YMMV / Spider-Man 2

The movie:

  • Accidental Innuendo: This exchange between Peter and Mary Jane:
    Peter: Picking up where we left off.
    Mary Jane: Where was that? We never got on. You can't get off if you don't get on, Peter.
  • Better on DVD: The film was improved for Spider-Man 2.1 with extended battles and improved character development which makes this an Even Better Expansion of an Even Better Sequel.
  • Ensemble Darkhorse:
    • Ursula, the shy daughter of Peter's landlord, who a substantial amount of fans would have preferred to see Peter get together with rather than MJ.
    • Mr. Aziz is well-remembered by being a meme despencing machine.
    • Doc Ock, who is often considered the trilogy's best villain.
  • Even Better Sequel: While the first movie is considered good, this is widely thought of as one of the greatest superhero movies of all time.
  • Genius Bonus: The play M.J. is in is The Importance of Being Earnest, a comedy about double identities. Sound familiar?
  • Growing the Beard: Fans of the original Raimi trilogy generally consider this to be the best installment.
  • Harsher in Hindsight: Doc Ock's "I will not die a monster" moment at the end of the film can be a bit painful to watch given that his plan in Ends of the Earth is to cause genocide on a planetary scale and be remembered as history's greatest monster.
  • Hilarious in Hindsight:
    • Jameson briefly implies that Doctor Strange exists in the movie's 'verse. He would later join the Marvel Cinematic Universe just one film after Spider-Man did.
    • Mary Jane gets engaged to J.J. Jameson's son, only to go back to Peter in the end. A few years later, we got Superman Returns, in which Lois Lane gets engaged to Perry White's nephew, much to the consternation of many fans.
  • Memetic Mutation:
    • Whoa.....he stole that guy's PIZZA! Quickly became one of the site's most popular fads, with imaginative re-cuts of films and music videos with Donnell Rawlings, even including the two musical stings right after his line.
    • J. Jonah Jameson's laughing face. Many knows him as the Aww Yea Guy.
    • "Pizza time!", which has essentially become a Catch-Phrase for Spider-Man in the many Youtube Poop parodies of the films.
    • Mr. Aziz yelling, "GOOOoooooooooo!!!" note 
    • The many facial expressions of agony Peter makes while trying to stop the train, which are quite hilarious when viewed out of context.
    • The particularly over-the-top scream that Peter does when he sees a wall falling towards MJ has been a popular source for remixes.
  • Most Wonderful Sound: Jameson's laugh.
  • Narm:
    • The actors who were cast to play the extras for this movie hardly ever felt like they were natural human beings. The worst offender was when Doc Ock opens up the train car to take an exhausted Peter with him, and everyone who stood in his way gave a halfhearted "you're going to have to go through me" one-liner.
    • Doc Ock's tentacles having a built-in AI that speaks to him (words the audience cannot hear) would have been a truly creepy addition...had the film not have the tip of the tentacles open and close like mouths in a puppet-like fashion whenever they're speaking to him, which just looks goofy.
    • When Peter sees a big-ass wall about to collapse on MJ from behind, he lets out a wail that is not only really over the top, but comes with a close-up of his face as he makes it, and to make it even more Narmful his voice cracks more than once in the (rather long) Big "NO!". It's not even a no, that's the best part. It's some awful, ungodly high-pitched roaring noise that escaped from the fires of hell and out of Tobey Maguire's mouth. Take a look.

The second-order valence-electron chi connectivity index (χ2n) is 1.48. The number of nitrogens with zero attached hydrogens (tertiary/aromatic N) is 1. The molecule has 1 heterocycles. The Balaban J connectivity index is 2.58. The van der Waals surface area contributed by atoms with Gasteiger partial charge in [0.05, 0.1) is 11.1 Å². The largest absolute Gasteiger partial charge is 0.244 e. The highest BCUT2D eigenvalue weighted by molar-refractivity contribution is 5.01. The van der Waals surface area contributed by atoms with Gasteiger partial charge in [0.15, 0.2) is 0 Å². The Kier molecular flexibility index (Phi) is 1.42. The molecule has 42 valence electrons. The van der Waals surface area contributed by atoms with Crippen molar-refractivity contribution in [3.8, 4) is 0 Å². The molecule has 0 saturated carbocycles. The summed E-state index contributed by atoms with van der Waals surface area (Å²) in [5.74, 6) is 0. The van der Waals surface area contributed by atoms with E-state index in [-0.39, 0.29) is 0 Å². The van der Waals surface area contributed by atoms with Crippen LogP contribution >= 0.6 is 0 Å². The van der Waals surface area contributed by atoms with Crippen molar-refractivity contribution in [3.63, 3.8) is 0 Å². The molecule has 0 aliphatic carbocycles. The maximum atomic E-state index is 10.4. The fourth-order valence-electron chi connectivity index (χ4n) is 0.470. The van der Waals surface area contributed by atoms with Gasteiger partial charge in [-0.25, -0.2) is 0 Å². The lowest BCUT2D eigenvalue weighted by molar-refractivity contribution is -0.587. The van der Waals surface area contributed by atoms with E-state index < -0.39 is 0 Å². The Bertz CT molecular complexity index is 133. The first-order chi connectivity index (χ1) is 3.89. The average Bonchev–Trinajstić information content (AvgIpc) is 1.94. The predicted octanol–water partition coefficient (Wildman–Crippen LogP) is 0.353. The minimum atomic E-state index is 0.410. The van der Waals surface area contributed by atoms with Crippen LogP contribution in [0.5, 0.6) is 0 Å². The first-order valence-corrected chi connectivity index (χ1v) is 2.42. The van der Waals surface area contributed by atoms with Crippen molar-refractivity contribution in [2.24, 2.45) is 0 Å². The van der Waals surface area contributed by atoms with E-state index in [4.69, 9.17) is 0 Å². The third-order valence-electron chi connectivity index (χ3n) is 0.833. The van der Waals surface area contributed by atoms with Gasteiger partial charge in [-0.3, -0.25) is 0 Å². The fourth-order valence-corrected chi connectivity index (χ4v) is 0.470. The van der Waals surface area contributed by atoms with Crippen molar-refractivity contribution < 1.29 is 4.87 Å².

• Rosalie Octavius's death. The metal in the window she's facing is attracted to Dr Octavius's man-made sun, causing the glass to shatter in her direction. She just stands there and screams. If shown in real time, this wouldn't have qualified as Narm, but it was in slow motion, with a very drawn-out scream - she also looks like she's smiling. The extremely melodramatic music certainly doesn't help, either.
  • Retroactive Recognition:
  • Signature Scene: The train scene is the first thing that pops up when you remember about this movie. As an added bonus, scientists who have been working on replicating spider silks as a new clothing material like to refer to this particular scene as their source of inspiration.
  • Suspiciously Similar Song: The music used in Otto Octavius' ill-fated test run of the fusion reactor is virtually identical to the main theme from Hellbound: Hellraiser II. This was no coincidence — as the music was used as the scene's "temp music" during the film's production, and Sam Raimi ended up becoming so attached to the temp music that he ordered Danny Elfman to compose a track that sounded just like it. Elfman refused and bluntly told Raimi to just hire Christopher Young, the person that composed the Hellraiser II music in the first place, to score something identical for the scene. This incident, along with several others, is what caused Danny Elfman and Sam Raimi to have a falling out, and why Elfman did not return to compose the score for Spider-Man 3.
  • Tough Act to Follow:
    • No subsequently released Spider-Man film managed to reach the movie's critical acclaim until Spider-Man: Homecoming came out 13 years later. The game seems to be this for every subsquent Spider-Man game, especially when it comes to the web-slinging mechanics of later games.
    • This also applies to the superhero movie genre as a whole; while the first film is seen as a Genre Turning Point, the second is seen as a benchmark of what makes or breaks a superhero movie, thanks to its compelling antagonist and focus on the struggles of being a superhero.
  • True Art Is Angsty/Darkness-Induced Audience Apathy: This is the most angsty of the films, with focus more on Peter's struggle to maintain a working personal life with his superhero activities. It's also the most critically acclaimed of all the Spider-Man films, including the latter films. It's also the least successful, box office wise, of the original films, and only beat (defeated?) The Amazing Spider-Man 2 out of all the films combined. A common reason most cite for loving it is the angst, while a common reason most cite for disliking it is the same. Depending on your view, it's either well-written angst, or it's badly-handled angst. Either way, the angst is the topic that splits most on the film.